Mercedes-Benz gear up for a clean diesel future with Euro 6d-TEMP compatible cars

Jun 13, 2019   OEM

Significantly reduced NOx emissions are a characteristic feature of vehicles which are certified according to the Euro 6d-TEMP standard, and all new Mercedes-Benz passenger cars now meet this requirement.

Furthermore, Mercedes-Benz currently has a whole series of vehicles on the market that already comply with the even stricter Euro 6d standard. This will gradually become mandatory as of 01.01.2020.

Mercedes-Benz has said that its decision, made at the start of the decade, to develop an entirely new diesel engine generation is paying dividends. With the changeover to the new engine generation, all new Mercedes-Benz passenger cars available to order now comply with the Euro 6d-TEMP or Euro 6d standards.

The limit values for NOx in emission tests – for Euro 6d these are also at 80 milligrammes per kilometre also during RDE (Real Driving Emissions) tests – are so-called “not to exceed” limit values that must be complied with during each valid RDE test. This means that a vehicle may also not exceed the limit under the worst conceivable combinations of RDE conditions – for example, with a heavy load, in hilly topography, and in unfavourable temperature and traffic conditions. The limit applies not only to new vehicles but also to vehicles with more than 100,000 kilometres. Results of real-world tests on the road often stay significantly below the limit of 80 milligrammes per kilometre, which is confirmed by independent measurements.

The ADAC reported about its own extensive measurements in February 2019[4]: “The NOx emissions of current cars are far below the test bench limits in real-world driving on the road”. The Mercedes-Benz C 220 d (combined fuel consumption 4.8 l/100 km, combined CO2 emissions 126-117 g/km) performed particularly well; “its NOx figure was hardly measurable between zero and one mg/km”[5].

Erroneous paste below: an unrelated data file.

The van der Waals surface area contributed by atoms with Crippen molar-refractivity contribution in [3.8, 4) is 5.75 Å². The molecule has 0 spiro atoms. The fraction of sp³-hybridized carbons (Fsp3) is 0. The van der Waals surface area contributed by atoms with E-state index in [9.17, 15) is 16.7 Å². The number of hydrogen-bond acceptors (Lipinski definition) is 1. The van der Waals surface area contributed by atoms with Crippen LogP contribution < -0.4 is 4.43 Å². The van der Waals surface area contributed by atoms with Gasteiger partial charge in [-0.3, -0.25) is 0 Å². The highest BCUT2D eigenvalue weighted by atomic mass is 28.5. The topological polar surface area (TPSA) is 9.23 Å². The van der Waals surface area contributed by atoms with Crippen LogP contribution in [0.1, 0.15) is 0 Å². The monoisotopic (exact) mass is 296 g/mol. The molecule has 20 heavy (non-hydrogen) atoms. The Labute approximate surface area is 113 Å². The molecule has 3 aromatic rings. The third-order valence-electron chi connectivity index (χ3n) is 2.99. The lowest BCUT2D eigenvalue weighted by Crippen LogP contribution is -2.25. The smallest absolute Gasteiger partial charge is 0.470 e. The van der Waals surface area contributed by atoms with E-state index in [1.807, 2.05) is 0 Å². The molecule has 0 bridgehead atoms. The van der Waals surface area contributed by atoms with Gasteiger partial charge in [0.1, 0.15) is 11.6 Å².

Such individual measurements illustrate that the NOx challenge can also be solved technically for diesel-powered vehicles with the new engine generation. However, the average emissions of a vehicle over many thousands of kilometres are much more meaningful in this regard: Mercedes-Benz passenger cars equipped with the latest diesel technology achieve average figures of 20 to 30 mg of NOx per kilometre under RDE conditions.

When it comes to the nitrogen oxide emissions of diesel vehicles from different manufacturers, the ADAC finds: “Euro-6d-TEMP diesels emit 76 percent less NOx on average than Euro-6b diesels and 85 percent less than Euro-5 diesels. Random sample measurements on the road have shown that the emissions reduction of good Euro-6d-TEMP diesels compared with average Euro 5 diesels is even 95 to 99 percent”.[6]

Thanks to the near-engine installation, the emission control system has low heat losses and thus very favourable operating conditions in the vast majority of operating situations. Further measures include:

  • high and low-pressure exhaust gas recirculation including cooling
  • a diesel oxidation catalytic converter (DOC) to avoid the emission of carbon monoxide (CO) and unburned hydrocarbons (HC)
  • a particulate filter for capturing soot particles with combined SCR catalyst function (sDPF),
  • an SCR catalytic converter (selective catalytic reduction) for reducing nitrogen oxides. For this purpose, ammonia in the form of the carrier AdBlue is mixed in with the exhaust gases and conditioned before entering the sDPF
  • an additional underfloor catalyst (SCR) with ammonia slip catalyst coating (ASC).


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